Charles Schwab Corp. (SCHW) has reversed course on a requirement that customers must waive their right to participate in class action lawsuits against the company.
On its website, the San Francisco discount brokerage said it’s “modifying its account agreements to eliminate the existing class action lawsuit waiver for disputes” related to events that occur on or after May 15 and “for the foreseeable future.”
Schwab initially added the class action waiver provision in September 2011. The provision requires that all disputes between Schwab and its customers be hashed out in arbitration.
In early 2012, the enforcement division for the Financial Industry Regulatory Authority (FINRA), brought a complaint against Schwab arguing that the regulator’s rules prohibit the use of class action waivers by brokerage and investment banking firms.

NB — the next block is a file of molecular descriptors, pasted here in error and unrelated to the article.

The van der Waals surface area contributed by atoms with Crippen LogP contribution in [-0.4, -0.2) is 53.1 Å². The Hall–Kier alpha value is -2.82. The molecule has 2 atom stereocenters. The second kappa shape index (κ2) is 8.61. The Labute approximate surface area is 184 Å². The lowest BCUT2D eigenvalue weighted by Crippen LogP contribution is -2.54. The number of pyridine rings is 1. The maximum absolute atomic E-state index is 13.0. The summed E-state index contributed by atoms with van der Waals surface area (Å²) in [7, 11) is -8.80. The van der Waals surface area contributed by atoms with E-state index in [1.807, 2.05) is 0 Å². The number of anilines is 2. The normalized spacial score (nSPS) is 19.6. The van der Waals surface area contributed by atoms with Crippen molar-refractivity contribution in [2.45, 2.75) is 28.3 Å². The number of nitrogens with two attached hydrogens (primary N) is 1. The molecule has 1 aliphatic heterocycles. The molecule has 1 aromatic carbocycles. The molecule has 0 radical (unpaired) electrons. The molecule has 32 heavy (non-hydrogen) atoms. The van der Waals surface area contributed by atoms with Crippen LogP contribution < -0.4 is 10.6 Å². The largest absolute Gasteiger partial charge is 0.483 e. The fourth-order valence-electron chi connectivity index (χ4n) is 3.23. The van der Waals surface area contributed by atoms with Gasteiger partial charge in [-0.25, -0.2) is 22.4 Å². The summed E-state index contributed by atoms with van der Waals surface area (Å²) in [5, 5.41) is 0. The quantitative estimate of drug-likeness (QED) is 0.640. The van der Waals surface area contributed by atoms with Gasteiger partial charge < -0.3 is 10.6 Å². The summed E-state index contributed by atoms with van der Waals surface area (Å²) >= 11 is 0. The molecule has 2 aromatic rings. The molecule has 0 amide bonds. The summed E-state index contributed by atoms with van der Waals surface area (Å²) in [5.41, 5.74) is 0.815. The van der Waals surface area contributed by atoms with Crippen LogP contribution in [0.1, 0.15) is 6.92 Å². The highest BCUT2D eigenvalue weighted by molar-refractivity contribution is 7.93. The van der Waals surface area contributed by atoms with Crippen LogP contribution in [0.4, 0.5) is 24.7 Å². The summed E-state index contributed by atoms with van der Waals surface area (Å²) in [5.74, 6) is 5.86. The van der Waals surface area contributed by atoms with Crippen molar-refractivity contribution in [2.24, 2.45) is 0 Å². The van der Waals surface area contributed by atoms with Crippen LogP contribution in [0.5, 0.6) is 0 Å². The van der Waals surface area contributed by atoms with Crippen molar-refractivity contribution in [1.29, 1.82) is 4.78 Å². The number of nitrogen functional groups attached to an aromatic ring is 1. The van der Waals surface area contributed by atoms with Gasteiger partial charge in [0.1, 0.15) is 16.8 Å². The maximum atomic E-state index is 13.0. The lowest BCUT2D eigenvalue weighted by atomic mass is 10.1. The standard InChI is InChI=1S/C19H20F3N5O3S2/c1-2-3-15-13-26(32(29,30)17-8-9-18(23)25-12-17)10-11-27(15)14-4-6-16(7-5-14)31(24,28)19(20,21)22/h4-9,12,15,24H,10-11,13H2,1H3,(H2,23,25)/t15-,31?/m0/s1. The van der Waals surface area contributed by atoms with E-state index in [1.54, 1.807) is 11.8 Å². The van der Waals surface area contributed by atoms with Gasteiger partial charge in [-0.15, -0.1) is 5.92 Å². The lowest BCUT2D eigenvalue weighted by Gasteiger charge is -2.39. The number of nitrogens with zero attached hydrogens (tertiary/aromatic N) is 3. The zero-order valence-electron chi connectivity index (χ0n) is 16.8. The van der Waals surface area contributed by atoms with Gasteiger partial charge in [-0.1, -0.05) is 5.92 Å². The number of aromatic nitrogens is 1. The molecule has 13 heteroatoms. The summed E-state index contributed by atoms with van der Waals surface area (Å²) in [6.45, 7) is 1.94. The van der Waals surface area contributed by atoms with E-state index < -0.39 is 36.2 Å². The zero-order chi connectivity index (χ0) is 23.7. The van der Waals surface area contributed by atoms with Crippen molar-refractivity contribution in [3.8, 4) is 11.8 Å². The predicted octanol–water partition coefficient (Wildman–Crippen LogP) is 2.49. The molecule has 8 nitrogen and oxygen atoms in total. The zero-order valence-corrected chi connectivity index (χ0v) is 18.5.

In February, a hearing panel for FINRA dismissed part of a complaint against the company, saying it couldn’t prevent Schwab from requiring its customers to waive those rights. FINRA has appealed the decision.
In the statement Thursday, Schwab said “while the company believes that dispute resolution is best handled via FINRA arbitration, we have chosen to voluntarily remove the waiver going forward until the issue is resolved by the appropriate regulatory and/or court decisions.”
The company said that to ensure small investors have access to “pursue any claims they consider appropriate within the arbitration forum available to them,” it would continue its existing policy of paying for the arbitration fees of any investor electing to pursue an arbitration claim under $25,000 against the company.